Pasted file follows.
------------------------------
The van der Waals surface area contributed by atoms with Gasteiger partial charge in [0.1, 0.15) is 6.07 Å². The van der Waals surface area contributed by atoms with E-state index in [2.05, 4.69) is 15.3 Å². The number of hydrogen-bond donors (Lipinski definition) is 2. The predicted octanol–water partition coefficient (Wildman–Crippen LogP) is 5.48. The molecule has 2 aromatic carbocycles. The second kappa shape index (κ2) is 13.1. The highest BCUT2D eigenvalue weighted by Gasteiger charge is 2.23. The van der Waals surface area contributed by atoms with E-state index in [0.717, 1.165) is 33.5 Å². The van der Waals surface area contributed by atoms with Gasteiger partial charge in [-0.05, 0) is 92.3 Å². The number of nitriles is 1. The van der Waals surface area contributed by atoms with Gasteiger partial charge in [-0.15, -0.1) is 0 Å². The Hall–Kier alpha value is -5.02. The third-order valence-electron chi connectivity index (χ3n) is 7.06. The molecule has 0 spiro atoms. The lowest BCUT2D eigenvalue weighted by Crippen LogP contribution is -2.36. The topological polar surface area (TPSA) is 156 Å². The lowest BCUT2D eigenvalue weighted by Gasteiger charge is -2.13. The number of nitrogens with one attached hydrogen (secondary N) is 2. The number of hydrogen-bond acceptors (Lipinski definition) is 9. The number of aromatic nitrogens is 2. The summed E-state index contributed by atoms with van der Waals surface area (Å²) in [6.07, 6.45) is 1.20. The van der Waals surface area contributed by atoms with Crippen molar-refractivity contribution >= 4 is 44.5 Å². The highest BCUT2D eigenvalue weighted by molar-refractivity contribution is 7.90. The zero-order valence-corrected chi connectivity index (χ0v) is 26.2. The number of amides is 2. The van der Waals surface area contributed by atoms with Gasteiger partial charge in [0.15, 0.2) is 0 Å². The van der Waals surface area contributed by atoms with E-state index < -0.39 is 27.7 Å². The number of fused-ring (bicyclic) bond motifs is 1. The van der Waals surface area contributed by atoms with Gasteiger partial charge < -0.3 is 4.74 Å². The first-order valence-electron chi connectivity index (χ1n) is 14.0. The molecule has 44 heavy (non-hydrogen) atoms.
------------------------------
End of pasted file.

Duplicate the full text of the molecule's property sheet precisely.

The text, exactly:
The van der Waals surface area contributed by atoms with Gasteiger partial charge in [0.1, 0.15) is 6.07 Å². The van der Waals surface area contributed by atoms with E-state index in [2.05, 4.69) is 15.3 Å². The number of hydrogen-bond donors (Lipinski definition) is 2. The predicted octanol–water partition coefficient (Wildman–Crippen LogP) is 5.48. The molecule has 2 aromatic carbocycles. The second kappa shape index (κ2) is 13.1. The highest BCUT2D eigenvalue weighted by Gasteiger charge is 2.23. The van der Waals surface area contributed by atoms with E-state index in [0.717, 1.165) is 33.5 Å². The van der Waals surface area contributed by atoms with Gasteiger partial charge in [-0.05, 0) is 92.3 Å². The number of nitriles is 1. The van der Waals surface area contributed by atoms with Gasteiger partial charge in [-0.15, -0.1) is 0 Å². The Hall–Kier alpha value is -5.02. The third-order valence-electron chi connectivity index (χ3n) is 7.06. The molecule has 0 spiro atoms. The lowest BCUT2D eigenvalue weighted by Crippen LogP contribution is -2.36. The topological polar surface area (TPSA) is 156 Å². The lowest BCUT2D eigenvalue weighted by Gasteiger charge is -2.13. The number of nitrogens with one attached hydrogen (secondary N) is 2. The number of hydrogen-bond acceptors (Lipinski definition) is 9. The number of aromatic nitrogens is 2. The summed E-state index contributed by atoms with van der Waals surface area (Å²) in [6.07, 6.45) is 1.20. The van der Waals surface area contributed by atoms with Crippen molar-refractivity contribution >= 4 is 44.5 Å². The highest BCUT2D eigenvalue weighted by molar-refractivity contribution is 7.90. The zero-order valence-corrected chi connectivity index (χ0v) is 26.2. The number of amides is 2. The van der Waals surface area contributed by atoms with Gasteiger partial charge in [0.15, 0.2) is 0 Å². The van der Waals surface area contributed by atoms with E-state index < -0.39 is 27.7 Å². The number of fused-ring (bicyclic) bond motifs is 1. The van der Waals surface area contributed by atoms with Gasteiger partial charge < -0.3 is 4.74 Å². The first-order valence-electron chi connectivity index (χ1n) is 14.0. The molecule has 44 heavy (non-hydrogen) atoms.